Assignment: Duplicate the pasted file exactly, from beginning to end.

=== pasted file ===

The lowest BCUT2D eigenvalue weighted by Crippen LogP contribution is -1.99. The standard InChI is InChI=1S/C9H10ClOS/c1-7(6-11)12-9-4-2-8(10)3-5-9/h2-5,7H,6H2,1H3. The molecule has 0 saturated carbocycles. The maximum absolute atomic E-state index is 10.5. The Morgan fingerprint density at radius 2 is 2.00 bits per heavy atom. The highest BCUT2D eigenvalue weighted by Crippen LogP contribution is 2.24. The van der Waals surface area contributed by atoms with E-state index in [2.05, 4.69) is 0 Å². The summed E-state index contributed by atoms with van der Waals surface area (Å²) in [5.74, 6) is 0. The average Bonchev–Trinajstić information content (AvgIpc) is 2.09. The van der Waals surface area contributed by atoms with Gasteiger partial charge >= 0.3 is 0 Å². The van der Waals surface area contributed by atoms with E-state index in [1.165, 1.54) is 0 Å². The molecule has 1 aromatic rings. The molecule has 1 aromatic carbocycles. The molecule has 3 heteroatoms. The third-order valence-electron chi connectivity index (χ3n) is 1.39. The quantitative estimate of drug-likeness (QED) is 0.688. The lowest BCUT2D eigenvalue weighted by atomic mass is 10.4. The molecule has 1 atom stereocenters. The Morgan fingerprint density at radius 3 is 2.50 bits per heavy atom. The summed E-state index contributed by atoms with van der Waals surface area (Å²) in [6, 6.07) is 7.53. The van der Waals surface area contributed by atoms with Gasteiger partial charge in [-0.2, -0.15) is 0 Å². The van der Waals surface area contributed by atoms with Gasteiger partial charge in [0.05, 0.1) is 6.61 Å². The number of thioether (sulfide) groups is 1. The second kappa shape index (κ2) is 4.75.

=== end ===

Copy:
The lowest BCUT2D eigenvalue weighted by Crippen LogP contribution is -1.99. The standard InChI is InChI=1S/C9H10ClOS/c1-7(6-11)12-9-4-2-8(10)3-5-9/h2-5,7H,6H2,1H3. The molecule has 0 saturated carbocycles. The maximum absolute atomic E-state index is 10.5. The Morgan fingerprint density at radius 2 is 2.00 bits per heavy atom. The highest BCUT2D eigenvalue weighted by Crippen LogP contribution is 2.24. The van der Waals surface area contributed by atoms with E-state index in [2.05, 4.69) is 0 Å². The summed E-state index contributed by atoms with van der Waals surface area (Å²) in [5.74, 6) is 0. The average Bonchev–Trinajstić information content (AvgIpc) is 2.09. The van der Waals surface area contributed by atoms with Gasteiger partial charge >= 0.3 is 0 Å². The van der Waals surface area contributed by atoms with E-state index in [1.165, 1.54) is 0 Å². The molecule has 1 aromatic rings. The molecule has 1 aromatic carbocycles. The molecule has 3 heteroatoms. The third-order valence-electron chi connectivity index (χ3n) is 1.39. The quantitative estimate of drug-likeness (QED) is 0.688. The lowest BCUT2D eigenvalue weighted by atomic mass is 10.4. The molecule has 1 atom stereocenters. The Morgan fingerprint density at radius 3 is 2.50 bits per heavy atom. The summed E-state index contributed by atoms with van der Waals surface area (Å²) in [6, 6.07) is 7.53. The van der Waals surface area contributed by atoms with Gasteiger partial charge in [-0.2, -0.15) is 0 Å². The van der Waals surface area contributed by atoms with Gasteiger partial charge in [0.05, 0.1) is 6.61 Å². The number of thioether (sulfide) groups is 1. The second kappa shape index (κ2) is 4.75.